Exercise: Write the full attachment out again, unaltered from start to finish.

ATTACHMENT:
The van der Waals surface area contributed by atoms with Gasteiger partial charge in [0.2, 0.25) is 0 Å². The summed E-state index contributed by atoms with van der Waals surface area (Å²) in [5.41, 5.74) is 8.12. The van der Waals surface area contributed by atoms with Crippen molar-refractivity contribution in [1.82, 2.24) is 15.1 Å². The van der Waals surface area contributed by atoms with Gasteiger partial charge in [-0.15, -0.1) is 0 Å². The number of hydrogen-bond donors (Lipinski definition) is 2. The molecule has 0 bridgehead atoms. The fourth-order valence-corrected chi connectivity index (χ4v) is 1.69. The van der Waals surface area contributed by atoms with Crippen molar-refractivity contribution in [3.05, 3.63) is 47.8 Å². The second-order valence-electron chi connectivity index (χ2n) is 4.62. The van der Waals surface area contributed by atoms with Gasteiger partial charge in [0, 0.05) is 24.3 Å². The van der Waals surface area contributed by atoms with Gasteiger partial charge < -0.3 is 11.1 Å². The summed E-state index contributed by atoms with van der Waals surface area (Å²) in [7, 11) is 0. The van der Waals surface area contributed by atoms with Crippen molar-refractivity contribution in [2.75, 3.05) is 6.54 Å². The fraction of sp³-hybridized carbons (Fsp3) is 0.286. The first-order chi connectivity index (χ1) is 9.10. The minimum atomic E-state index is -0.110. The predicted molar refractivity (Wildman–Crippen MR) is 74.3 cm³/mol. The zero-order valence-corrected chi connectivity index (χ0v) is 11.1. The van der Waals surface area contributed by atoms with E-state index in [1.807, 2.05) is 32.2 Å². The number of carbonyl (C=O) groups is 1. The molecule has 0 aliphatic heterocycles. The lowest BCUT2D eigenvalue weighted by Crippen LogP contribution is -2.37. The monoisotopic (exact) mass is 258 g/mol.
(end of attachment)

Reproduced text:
The van der Waals surface area contributed by atoms with Gasteiger partial charge in [0.2, 0.25) is 0 Å². The summed E-state index contributed by atoms with van der Waals surface area (Å²) in [5.41, 5.74) is 8.12. The van der Waals surface area contributed by atoms with Crippen molar-refractivity contribution in [1.82, 2.24) is 15.1 Å². The van der Waals surface area contributed by atoms with Gasteiger partial charge in [-0.15, -0.1) is 0 Å². The number of hydrogen-bond donors (Lipinski definition) is 2. The molecule has 0 bridgehead atoms. The fourth-order valence-corrected chi connectivity index (χ4v) is 1.69. The van der Waals surface area contributed by atoms with Crippen molar-refractivity contribution in [3.05, 3.63) is 47.8 Å². The second-order valence-electron chi connectivity index (χ2n) is 4.62. The van der Waals surface area contributed by atoms with Gasteiger partial charge in [0, 0.05) is 24.3 Å². The van der Waals surface area contributed by atoms with Gasteiger partial charge < -0.3 is 11.1 Å². The summed E-state index contributed by atoms with van der Waals surface area (Å²) in [7, 11) is 0. The van der Waals surface area contributed by atoms with Crippen molar-refractivity contribution in [2.75, 3.05) is 6.54 Å². The fraction of sp³-hybridized carbons (Fsp3) is 0.286. The first-order chi connectivity index (χ1) is 9.10. The minimum atomic E-state index is -0.110. The predicted molar refractivity (Wildman–Crippen MR) is 74.3 cm³/mol. The zero-order valence-corrected chi connectivity index (χ0v) is 11.1. The van der Waals surface area contributed by atoms with E-state index in [1.807, 2.05) is 32.2 Å². The number of carbonyl (C=O) groups is 1. The molecule has 0 aliphatic heterocycles. The lowest BCUT2D eigenvalue weighted by Crippen LogP contribution is -2.37. The monoisotopic (exact) mass is 258 g/mol.